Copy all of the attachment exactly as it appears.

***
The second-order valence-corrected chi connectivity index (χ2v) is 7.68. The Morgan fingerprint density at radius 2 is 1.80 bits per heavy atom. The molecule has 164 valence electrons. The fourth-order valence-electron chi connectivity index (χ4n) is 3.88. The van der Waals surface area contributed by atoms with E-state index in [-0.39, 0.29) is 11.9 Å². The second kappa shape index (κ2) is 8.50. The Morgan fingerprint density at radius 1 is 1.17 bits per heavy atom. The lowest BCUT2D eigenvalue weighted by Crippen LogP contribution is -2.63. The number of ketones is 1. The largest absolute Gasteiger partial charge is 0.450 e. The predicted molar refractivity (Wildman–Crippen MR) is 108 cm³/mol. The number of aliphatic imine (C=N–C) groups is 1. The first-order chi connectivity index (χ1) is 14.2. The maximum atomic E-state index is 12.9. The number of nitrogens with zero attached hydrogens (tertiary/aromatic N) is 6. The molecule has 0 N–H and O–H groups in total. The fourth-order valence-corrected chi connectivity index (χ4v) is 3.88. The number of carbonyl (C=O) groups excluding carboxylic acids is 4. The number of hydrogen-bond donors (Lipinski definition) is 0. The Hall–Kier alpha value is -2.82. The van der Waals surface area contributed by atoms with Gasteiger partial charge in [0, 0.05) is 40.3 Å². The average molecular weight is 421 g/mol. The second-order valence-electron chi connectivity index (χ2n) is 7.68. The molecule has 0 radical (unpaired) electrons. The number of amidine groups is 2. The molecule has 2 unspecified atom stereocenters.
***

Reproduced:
The second-order valence-corrected chi connectivity index (χ2v) is 7.68. The Morgan fingerprint density at radius 2 is 1.80 bits per heavy atom. The molecule has 164 valence electrons. The fourth-order valence-electron chi connectivity index (χ4n) is 3.88. The van der Waals surface area contributed by atoms with E-state index in [-0.39, 0.29) is 11.9 Å². The second kappa shape index (κ2) is 8.50. The Morgan fingerprint density at radius 1 is 1.17 bits per heavy atom. The lowest BCUT2D eigenvalue weighted by Crippen LogP contribution is -2.63. The number of ketones is 1. The largest absolute Gasteiger partial charge is 0.450 e. The predicted molar refractivity (Wildman–Crippen MR) is 108 cm³/mol. The number of aliphatic imine (C=N–C) groups is 1. The first-order chi connectivity index (χ1) is 14.2. The maximum atomic E-state index is 12.9. The number of nitrogens with zero attached hydrogens (tertiary/aromatic N) is 6. The molecule has 0 N–H and O–H groups in total. The fourth-order valence-corrected chi connectivity index (χ4v) is 3.88. The number of carbonyl (C=O) groups excluding carboxylic acids is 4. The number of hydrogen-bond donors (Lipinski definition) is 0. The Hall–Kier alpha value is -2.82. The van der Waals surface area contributed by atoms with Gasteiger partial charge in [0, 0.05) is 40.3 Å². The average molecular weight is 421 g/mol. The second-order valence-electron chi connectivity index (χ2n) is 7.68. The molecule has 0 radical (unpaired) electrons. The number of amidine groups is 2. The molecule has 2 unspecified atom stereocenters.